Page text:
What I Learned When I Moved From Media To The Non-Profit Space

Starting a new journey with aikyam fellows, and some life lessons

 · 4 min read

When you have worked in media and allied fields for over 20 years, you develop a certain worldview that is tinged with an unreal mix of cynicism and hesitant optimism. When I first heard about Aikyam Fellows close to a year ago, I had only a hazy idea about what a tech NGO does, and the impact it can create at a grassroots level.

I joined the organisation around two months ago, and I have been on a learning curve ever since. At Aikyam Fellows, we help NGOs and other change-makers leverage technology. It’s strange as to how I never realised before just how inaccessible technology is for the people who need it the most: vulnerable communities and the people and organisations that work towards empowering them. Of course, no one gets out of engineering school thinking, hey, let me go work in rural India, making lives and communities better. It’s not really anyone’s fault; it is just the way the world is structured.

                 Photo by "My Life Through A Lens" on Unsplash

While changing people’s outlook towards life choices is difficult, Aikyam Fellows focuses on finding tech talent, especially from underserved communities, and trains them to help NGOs by using free and open source software (FOSS). Working with this team has been an eye-opener for me, as they take in requests as basic as building a website to implementing ERP solutions, and handhold NGOs while finding innovative solutions for their problems. And it’s not a build-and-hand-over approach. The team actively handholds these NGOs with training and continued support, acting as the tech resource for their needs, no matter how big or small.

What in the world is FOSS?

This fellowship has also been my initiation into the FOSS universe. I came here with a very limited idea about FOSS tools, perhaps not going beyond a cursory idea of Linux. My first major exposure to FOSS was attending the OASIS Summit in Bangalore in September. For a tech noob like me, it was like wading through an ocean of unintelligible terms. I kept hearing terms like Github, Frappe, and the like, and wondering if I would ever make head or tail of this. 

But attending a few speaker sessions at the event gave me an idea of what FOSS tools are, and how people and organisations can use them and customise them for their own needs. This was where I first learned that the world’s largest social media website, Facebook, uses open source software like Linux; of course, the company has optimised it for its own particular use. Some of the challenges that FOSS faces is that these tools are still imagined and created by developers, for developers. Hence, they may not be as user-friendly for end users. Besides, to be widely adopted, FOSS tools have to be as good as proprietary software. But these are, by no means, insurmountable problems. And the more I see of this world, the more I understand that there are dedicated communities out there who are working to make FOSS tools accessible and readily available.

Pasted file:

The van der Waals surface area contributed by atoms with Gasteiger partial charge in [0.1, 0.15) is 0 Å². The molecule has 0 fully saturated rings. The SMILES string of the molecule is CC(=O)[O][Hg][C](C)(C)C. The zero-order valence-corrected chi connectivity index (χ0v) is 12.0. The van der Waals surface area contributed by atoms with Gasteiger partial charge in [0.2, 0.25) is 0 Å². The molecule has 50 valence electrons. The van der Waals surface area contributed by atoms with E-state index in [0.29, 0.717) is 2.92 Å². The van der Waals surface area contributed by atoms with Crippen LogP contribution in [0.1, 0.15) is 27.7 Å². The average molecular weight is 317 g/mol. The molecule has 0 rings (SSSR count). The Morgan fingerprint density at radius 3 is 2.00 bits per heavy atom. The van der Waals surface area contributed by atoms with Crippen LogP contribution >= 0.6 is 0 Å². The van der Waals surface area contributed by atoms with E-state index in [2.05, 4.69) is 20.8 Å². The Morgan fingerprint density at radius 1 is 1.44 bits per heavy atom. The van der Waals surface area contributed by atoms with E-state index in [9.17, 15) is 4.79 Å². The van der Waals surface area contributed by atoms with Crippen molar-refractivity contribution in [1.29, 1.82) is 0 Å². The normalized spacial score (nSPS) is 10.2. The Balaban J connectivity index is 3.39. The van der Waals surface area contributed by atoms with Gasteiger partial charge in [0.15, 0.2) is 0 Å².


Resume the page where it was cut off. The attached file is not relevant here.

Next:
Hola, AI

Another thing that I had not encountered as much in the world outside was also the extensive use of AI, for content creation. And when I say content, I am referring to both images and text. Having come from the field of media and branding, I have seen copywriters and social media planners use AI extensively for everything from blogging to writing brand proposals and creating social media content. However, by the very fact of being in those industries, they have also learned to source AI content and edit it to suit their styles and needs. As a writer, it is would be naive of me to dismiss AI’s capabilities because this technology is here, and it is here to say. Also, it is actually a great tool for those who struggle to write: it is great at churning out stuff like research, emails, everyday content for admin requirements, providing creative prompts, etc. But the one thing it won’t help you do is to find your voice, and build your creativity.

And why is creative thinking so important? Can AI not do the job for us? AI is of course, excellent at divergent thinking and hence, brainstorming. But it cannot create new worlds for us. A 2022 article by Angus Fletcher, a professor of story science, in the Harvard Business Review says this about AI, “AI can’t imagine new technologies, business plans, or corporate strategies. Which means that those creative activities — and, by extension, many others — require something more than divergent thinking. That “something,” it turns out, occurs in nonlogical, motor regions of the human brain.”

Change is the only constant

When I tell people I am now working in the non-profit sector, and that too with an organisation that is primarily about technology, I get varied reactions, from ‘wow’ to ‘what in the world are you doing’, and ‘how are you going to do this’. My response to all of this is quoting Greek philosophers about the inevitability of change, and explaining that perhaps I have been given an opportunity that few get: to pivot, and to learn interesting things as I do so. As I join in on more and more conversations with change-makers, I understand that there is a huge gap where impactful storytelling is needed. And maybe, I think, I can also step up and make a difference.

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